‘Polar Wolf’: The Harsh Prison Where Navalny Was Sent And How His Team Found Him – Analysis


By Siberia.Realities

(RFE/RL) — Known as “Polar Wolf,” the strict-regime prison to which opposition politician Aleksei Navalny has been sent is a place where a water cannon is an instrument of torture.

“In the winter, prisoners would be hastily assembled in the courtyard in light clothing,” said prisoners’ rights activist Olga Romanova, relating the testimony given by a man who was released from Polar Wolf, more formally known as IK-3, in 2018. “They were held in formation and not allowed to clap or rub their hands together. They had to stand for 30 or 40 minutes without moving when it was -45 degrees Celsius or colder. If one person moved, the whole group was doused with water.”

“In the spring, there was a new torture,” she added. “Mosquitoes and biting flies. If you moved a hand, the water came. They would just douse the whole group with a water cannon.”

After spending 19 days incommunicado during transit from a prison in the Vladimir region, Navalny confirmed his arrival at IK-3 — in the settlement of Kharp in the Yamalo-Nenets district above the Arctic Circle in north-central Siberia — on December 26, one day after his lawyer was able to visit him there.

Navalny is serving a 19-year prison term on extremism charges that he and his supporters maintain are part of a campaign of persecution aimed at stymying his political activity. Amnesty International, the banned Russian human rights group Memorial, and others have recognized him as a political prisoner.

Navalny’s long absence, while routine in Russia during prisoner transfers, raised global alarm because the last information about him on December 5 was that he had fallen ill in his cell after being subjected to harsh conditions, including limited food, a lack of ventilation, and minimal exercise time. Several court hearings into Navalny’s complaints about his treatment were postponed until the courts could establish his whereabouts, judges said.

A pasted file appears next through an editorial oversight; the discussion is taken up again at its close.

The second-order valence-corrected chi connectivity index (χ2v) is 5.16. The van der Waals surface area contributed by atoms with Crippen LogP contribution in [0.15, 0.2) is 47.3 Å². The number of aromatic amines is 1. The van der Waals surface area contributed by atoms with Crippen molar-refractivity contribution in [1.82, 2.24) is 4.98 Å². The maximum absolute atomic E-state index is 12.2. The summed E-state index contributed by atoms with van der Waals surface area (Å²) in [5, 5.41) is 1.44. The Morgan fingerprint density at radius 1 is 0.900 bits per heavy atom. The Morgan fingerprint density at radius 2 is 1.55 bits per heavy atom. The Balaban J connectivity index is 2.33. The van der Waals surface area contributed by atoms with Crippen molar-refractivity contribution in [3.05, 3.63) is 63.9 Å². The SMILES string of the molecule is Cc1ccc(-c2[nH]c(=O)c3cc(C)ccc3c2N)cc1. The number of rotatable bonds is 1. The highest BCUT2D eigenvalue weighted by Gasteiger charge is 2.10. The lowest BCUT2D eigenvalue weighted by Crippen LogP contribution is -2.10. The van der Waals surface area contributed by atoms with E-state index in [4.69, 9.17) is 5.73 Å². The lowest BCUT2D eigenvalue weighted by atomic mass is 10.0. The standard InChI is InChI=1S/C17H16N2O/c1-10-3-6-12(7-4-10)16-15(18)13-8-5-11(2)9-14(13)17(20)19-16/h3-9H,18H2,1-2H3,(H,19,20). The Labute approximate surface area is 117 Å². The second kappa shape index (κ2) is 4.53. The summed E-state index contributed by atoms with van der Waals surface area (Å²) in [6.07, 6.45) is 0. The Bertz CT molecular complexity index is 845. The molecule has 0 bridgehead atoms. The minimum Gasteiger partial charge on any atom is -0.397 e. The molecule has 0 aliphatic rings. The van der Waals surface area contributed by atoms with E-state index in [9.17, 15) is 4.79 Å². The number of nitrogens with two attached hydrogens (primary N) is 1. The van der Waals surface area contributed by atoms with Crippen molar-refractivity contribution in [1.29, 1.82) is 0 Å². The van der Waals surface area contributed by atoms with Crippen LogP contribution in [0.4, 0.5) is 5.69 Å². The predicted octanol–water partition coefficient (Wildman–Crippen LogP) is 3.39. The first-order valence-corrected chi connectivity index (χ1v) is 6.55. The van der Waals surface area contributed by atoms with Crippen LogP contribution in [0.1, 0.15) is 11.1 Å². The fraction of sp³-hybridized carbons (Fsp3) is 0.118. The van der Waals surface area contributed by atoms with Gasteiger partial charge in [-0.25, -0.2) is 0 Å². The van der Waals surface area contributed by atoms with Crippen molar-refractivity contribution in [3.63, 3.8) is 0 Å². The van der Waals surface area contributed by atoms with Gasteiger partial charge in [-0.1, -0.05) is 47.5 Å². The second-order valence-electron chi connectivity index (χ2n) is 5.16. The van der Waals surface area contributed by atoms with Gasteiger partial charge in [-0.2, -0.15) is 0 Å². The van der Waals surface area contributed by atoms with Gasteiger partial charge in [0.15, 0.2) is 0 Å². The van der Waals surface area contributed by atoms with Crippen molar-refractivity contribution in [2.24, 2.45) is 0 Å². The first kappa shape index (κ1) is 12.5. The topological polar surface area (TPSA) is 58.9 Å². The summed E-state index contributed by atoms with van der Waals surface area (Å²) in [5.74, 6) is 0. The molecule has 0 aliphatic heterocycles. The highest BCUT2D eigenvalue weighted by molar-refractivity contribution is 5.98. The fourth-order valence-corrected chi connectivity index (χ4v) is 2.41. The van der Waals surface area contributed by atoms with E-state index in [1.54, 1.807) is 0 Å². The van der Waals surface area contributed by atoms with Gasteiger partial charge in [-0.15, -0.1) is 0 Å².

Lawyers and supporters launched a major effort to locate Navalny, requesting information about him from prisons and pretrial detention centers (SIZOs) across Russia.

“We carried out massive legal work,” said Ivan Zhdanov, the director of Navalny’s Anti-Corruption Foundation, which was declared extremist by the state and banned in Russia. “We wrote inquiries, visited various SIZOs and eliminated them one by one. Only now do I understand what a huge amount of work that was. But in the end, we achieved our result.”

In a December 26 social-media post, Navalny wrote that he arrived at Polar Wolf, which is renowned as one of the most remote and inaccessible prisons in Russia, during the evening of December 23 and was shocked when guards came to him on December 25 to tell him that a lawyer had arrived to see him.

‘You Are In Purgatory’

“As soon as you cross the threshold, they let you know that you are in purgatory where you have no rights and there is no one to complain to,” said Ukrainian filmmaker Oleh Sentsov, who spent five years on a terrorism conviction at the IK-8 prison (“Polar Bear”), also in the Yamalo-Nenets region. “Beatings, humiliation, electric shocks, being kept in a cold cell naked or in wet clothes — but that is still not the worst…. You can be sealed in the fetal position in an iron box where you can hardly breathe and have to urinate on yourself…. They routinely threaten to rape you when they are bullying you.”